Transgender History

Stryker - Transgender History

 

Stryker, Susan.  Transgender History.  Berkley: Seal Press, 2008. 

Subject:  Stryker’s book is an introductory survey to transgender history, presenting some of the basic understandings of transgender identities, as well as providing a narrative of history involving transgender individuals.

Summary & Author’s Main Argument(s):  Stryker begins by briefly defining twenty key terms that she feels are necessary to understand before she begins her narrative of transgender history.  The most important of these are sex, gender, secondary sex characteristics, transgender, gender identity disorder,&  gender identity. Sex is something that is perceived to be biologically determined (and represented by genitalia), so: male & female.  Gender is historically specific and socially constructed, and this is “man” and “woman,” and thus is not necessarily determined by a relationship to the physical body.   Secondary sex characteristics are “bodily “signs” that others read to guess at our sex, attribute gender to us, and assign us to the social category they understand to be most appropriate for us…[they] are the aspect of our bodies that we all manipulate in an attempt to communicate to others our own sense of who we feel we are.”  A gender identity is the subjective sense of fit within a particular gender category – and for most people, the gender identity that one is assigned at birth (boy/girl) matches with what they feel.  But transgendered people reveal that some people form a “sense of oneself as not like other members of the gender one has been assigned to, or to think of oneself as properly belonging to another gender category.”  Gender identity disorder is important, because feeling transgendered was considered a disorder or psychological pathology for most of its history.

Stryker’s definition of transgender is broad, referring to people “who move away from the gender they were assigned at birth, people who cross over (trans-) the boundaries constructed by their culture to define and contain the gender” (1).  This includes individuals who have undergone sexual reassignment surgery to make their sex better match their gender identity, but Stryker argues that transgender also includes people who just don’t somehow fit into the normal, prescribed gender roles, such as effeminate gay men, butch lesbians, drag queens and kings, and even heterosexual cross dressers.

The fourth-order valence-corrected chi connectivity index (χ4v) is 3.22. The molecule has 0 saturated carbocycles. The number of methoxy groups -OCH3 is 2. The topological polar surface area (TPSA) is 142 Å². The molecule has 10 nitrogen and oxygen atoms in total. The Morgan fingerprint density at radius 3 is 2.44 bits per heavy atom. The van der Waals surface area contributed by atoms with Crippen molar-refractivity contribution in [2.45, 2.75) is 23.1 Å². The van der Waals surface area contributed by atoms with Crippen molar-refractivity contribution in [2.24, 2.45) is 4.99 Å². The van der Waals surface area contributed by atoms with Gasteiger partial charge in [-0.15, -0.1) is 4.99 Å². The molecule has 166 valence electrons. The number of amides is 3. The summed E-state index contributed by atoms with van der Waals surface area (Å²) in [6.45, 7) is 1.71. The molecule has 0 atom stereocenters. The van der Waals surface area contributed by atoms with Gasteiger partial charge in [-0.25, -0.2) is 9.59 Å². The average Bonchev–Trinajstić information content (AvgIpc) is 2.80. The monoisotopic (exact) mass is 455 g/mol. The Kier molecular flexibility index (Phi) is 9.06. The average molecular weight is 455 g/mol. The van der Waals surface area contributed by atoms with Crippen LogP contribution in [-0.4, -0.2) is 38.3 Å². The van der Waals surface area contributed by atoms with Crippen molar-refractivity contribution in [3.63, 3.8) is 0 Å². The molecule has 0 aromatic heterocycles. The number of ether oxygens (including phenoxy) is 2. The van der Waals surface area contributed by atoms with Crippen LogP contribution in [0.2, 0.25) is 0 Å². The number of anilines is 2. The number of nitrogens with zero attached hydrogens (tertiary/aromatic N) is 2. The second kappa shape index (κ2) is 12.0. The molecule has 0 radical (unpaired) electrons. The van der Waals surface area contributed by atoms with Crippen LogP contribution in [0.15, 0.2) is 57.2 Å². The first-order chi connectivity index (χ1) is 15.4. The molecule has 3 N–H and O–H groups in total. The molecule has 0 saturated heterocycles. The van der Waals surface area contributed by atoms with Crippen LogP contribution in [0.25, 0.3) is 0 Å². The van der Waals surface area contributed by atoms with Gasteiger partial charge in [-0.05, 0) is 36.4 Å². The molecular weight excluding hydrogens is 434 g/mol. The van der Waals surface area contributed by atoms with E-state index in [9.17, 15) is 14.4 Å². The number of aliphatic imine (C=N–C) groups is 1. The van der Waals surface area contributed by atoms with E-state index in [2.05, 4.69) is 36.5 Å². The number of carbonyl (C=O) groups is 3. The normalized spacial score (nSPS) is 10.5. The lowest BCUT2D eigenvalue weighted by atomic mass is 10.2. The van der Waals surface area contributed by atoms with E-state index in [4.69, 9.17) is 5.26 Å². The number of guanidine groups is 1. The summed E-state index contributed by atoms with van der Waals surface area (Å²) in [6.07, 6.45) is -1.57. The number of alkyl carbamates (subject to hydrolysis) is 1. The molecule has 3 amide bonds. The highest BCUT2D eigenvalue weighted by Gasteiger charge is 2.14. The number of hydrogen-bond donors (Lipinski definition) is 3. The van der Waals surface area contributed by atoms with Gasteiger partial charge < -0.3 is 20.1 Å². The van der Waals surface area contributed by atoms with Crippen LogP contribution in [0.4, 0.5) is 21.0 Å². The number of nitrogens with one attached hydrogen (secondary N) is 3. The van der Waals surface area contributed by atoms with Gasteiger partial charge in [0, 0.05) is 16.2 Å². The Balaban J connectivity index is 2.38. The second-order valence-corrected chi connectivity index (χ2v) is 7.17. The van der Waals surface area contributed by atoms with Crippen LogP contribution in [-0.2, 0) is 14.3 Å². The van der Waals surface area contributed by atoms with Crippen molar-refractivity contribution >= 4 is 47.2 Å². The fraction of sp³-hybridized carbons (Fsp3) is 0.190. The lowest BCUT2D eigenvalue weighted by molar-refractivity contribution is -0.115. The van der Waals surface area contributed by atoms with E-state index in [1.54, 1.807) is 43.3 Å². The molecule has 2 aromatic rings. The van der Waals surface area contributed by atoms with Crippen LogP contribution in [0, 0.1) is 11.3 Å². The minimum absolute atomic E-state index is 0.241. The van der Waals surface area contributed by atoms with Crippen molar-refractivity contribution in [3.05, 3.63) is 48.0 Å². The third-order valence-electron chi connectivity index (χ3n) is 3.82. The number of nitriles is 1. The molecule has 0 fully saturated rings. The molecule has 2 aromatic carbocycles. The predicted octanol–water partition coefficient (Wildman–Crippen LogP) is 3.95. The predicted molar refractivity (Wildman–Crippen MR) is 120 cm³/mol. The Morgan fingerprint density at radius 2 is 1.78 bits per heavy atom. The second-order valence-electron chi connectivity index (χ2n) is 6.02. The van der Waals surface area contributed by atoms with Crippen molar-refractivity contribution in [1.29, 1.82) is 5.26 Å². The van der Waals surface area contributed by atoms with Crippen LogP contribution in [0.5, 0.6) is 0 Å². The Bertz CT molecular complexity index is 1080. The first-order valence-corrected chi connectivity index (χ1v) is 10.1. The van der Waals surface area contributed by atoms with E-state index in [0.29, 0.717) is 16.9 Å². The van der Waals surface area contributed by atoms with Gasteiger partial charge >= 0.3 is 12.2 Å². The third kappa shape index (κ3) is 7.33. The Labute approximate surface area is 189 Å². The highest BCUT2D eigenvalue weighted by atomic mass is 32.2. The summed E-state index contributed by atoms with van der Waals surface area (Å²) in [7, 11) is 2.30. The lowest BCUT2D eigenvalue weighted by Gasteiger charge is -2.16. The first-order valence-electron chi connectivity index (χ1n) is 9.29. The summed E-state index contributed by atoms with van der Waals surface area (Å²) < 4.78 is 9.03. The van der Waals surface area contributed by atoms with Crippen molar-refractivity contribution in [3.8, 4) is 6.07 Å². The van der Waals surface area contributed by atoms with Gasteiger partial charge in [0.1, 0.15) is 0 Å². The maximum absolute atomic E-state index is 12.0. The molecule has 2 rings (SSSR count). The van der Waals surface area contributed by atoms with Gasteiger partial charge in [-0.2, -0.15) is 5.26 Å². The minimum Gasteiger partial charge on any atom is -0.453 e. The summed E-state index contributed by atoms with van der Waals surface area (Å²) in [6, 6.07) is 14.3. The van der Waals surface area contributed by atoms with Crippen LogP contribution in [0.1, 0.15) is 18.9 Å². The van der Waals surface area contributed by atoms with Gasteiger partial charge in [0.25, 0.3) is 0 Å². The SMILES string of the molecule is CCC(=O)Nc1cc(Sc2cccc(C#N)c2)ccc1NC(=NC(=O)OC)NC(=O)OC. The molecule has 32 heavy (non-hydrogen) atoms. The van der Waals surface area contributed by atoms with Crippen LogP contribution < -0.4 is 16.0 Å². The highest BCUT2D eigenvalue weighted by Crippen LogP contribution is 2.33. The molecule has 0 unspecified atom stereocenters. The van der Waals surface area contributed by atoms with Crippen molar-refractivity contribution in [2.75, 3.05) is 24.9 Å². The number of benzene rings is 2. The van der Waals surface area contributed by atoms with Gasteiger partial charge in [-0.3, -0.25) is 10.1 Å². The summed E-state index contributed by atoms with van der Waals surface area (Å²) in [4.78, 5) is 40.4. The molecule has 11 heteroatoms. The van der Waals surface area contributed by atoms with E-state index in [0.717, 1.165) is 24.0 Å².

Stryker argues that the transgender movement for social change began in the US after WWII, but actually has roots that trace back until the 1850s.  Similar to how urbanization and capitalization allowed for the emergence of gay and lesbian communities, transgendered people were able to form communities during this time, too.   Stryker also acknowledges the central role that science and medicine have played in regulating and attempting to define transgendered-ness.

The book also does a good job at depicting how the nature of the state’s power made life particularly difficult for transgender people:  the “bureaucratization of sex” defined only two options for people: male or female.  Of course, transgendered people may not feel that they fit in either category, or more likely, their outer appearance may not match their inner understanding of themselves.  Being transgender, therefore, made it difficult, or impossible, to gain access to particular governmental, or otherwise bureaucratic, resources, such as driver’s licenses.  The work of Virginia Prince in the 1960s did much to promote transgender causes (such as the ability to change the gender designation on state-issued identification documents).